We had a really good discussion in church last night on John 15:1-11, where Jesus tells us that He is the Vine to which we are joined as branches. In this passage (as in many others throughout Scripture) Jesus presents us with a dual concept that we must dilligent to keep in proper balance. Eight times Jesus charges us to “abide.” Six times he uses the phrase “bear fruit.” And so begins the battle of the Abiders and the Bearers, a classic struggle of “being” versus “doing.”
Several of us men hung around for an hour after church to sift through this issue some more, some leaning heavily toward Abiding (sola Abida) and others focusing more heavily on the charge to Bear Fruit (mora Fruta)–Yes, I made up my own Latin there just for kicks. But the balance is difficult, and it is a balance. The charge is completely true that we must rest in Christ as the Author and Perfecter of our faith. We have been saved by grace through faith and not at all of ourselves–it is a gift, leaving room for no man to boast about his works toward salvation (Ephesians 2:8-9). Equally true, however, are the Great Commandment, the Great Commission, the Law of Christ, and the Book of James.
Our justification is the work of Christ; our regeneration is the work of the Spirit. Our sanctification is a combined work of Word and Spirit. And yet none of this lets us off the hook in the realm of personal responsibility in the world. It is beyond crucial that we not sever v.10 from Ephesians 2:8-9. “For by grace you have been saved through; and that not of yourselves, it is the gift of God; not as a result of works so that no one may boast. For we are His workmanship, created in Christ Jesus (wait for it) for good works, which God prepared beforehand so that we would walk in them.“ That is a purpose statement, folks. We were saved by grace as a gift without any consideration of our merits, created in Christ Jesus for good works. Who prepared both us and the works we should do? God, absolutely. Who does He commission to undertake the works He has prepared? His own handiwork–you and me.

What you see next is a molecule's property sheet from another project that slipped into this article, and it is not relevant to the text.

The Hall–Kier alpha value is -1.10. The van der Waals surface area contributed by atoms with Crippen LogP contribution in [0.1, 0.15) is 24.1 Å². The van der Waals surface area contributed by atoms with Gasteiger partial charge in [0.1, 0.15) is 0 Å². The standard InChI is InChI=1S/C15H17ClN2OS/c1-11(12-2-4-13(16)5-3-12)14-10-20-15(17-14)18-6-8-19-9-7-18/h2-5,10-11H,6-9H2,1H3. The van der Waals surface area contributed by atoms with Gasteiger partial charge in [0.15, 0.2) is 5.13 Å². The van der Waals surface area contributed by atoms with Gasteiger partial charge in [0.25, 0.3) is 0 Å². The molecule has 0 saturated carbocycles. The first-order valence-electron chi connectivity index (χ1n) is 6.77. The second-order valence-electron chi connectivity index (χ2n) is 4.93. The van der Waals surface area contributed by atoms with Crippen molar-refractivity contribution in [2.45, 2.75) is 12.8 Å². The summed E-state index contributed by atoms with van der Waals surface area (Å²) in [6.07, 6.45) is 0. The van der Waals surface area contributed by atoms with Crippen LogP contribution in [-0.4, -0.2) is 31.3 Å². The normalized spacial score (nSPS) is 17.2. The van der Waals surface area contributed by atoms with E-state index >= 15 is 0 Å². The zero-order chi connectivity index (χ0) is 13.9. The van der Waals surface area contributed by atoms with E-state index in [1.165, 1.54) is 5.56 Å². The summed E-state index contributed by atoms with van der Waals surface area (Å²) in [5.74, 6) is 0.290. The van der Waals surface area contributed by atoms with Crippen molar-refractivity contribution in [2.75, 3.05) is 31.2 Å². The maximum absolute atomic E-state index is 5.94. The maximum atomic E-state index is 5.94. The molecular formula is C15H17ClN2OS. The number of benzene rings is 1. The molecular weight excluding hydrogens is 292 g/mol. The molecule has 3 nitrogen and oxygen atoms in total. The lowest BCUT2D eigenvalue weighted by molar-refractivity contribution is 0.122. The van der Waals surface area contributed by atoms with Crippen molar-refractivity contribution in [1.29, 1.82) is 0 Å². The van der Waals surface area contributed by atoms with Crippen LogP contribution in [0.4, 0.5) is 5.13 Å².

The charge “apart from me you can do nothing” is an affirmation of the necessity of abiding in Christ. What it is not is a charge to ignore works (“fruit”) altogether. In fact, the implication is that, if being apart from Christ means we can do nothing, then by abiding in Christ we are able to bear fruit. The challenge here is to keep the first thing the first thing. First, abide; then, in the strength of His power which is granted to us by being joined to Him, go out and work; and the power of Christ will enable us to bear fruit.
We must not allow reliance on grace to be come an excuse to us when it comes to the work God has prepared for us to do; nor should abiding in Christ exclude us from going into the world as salt and light, carrying out the very work that He has commanded.
Made clean by our own hands? Surely not. Saved by the works of our hands? Not even close. But were we saved for works? Ephesians 2:10 certainly does not rule it out.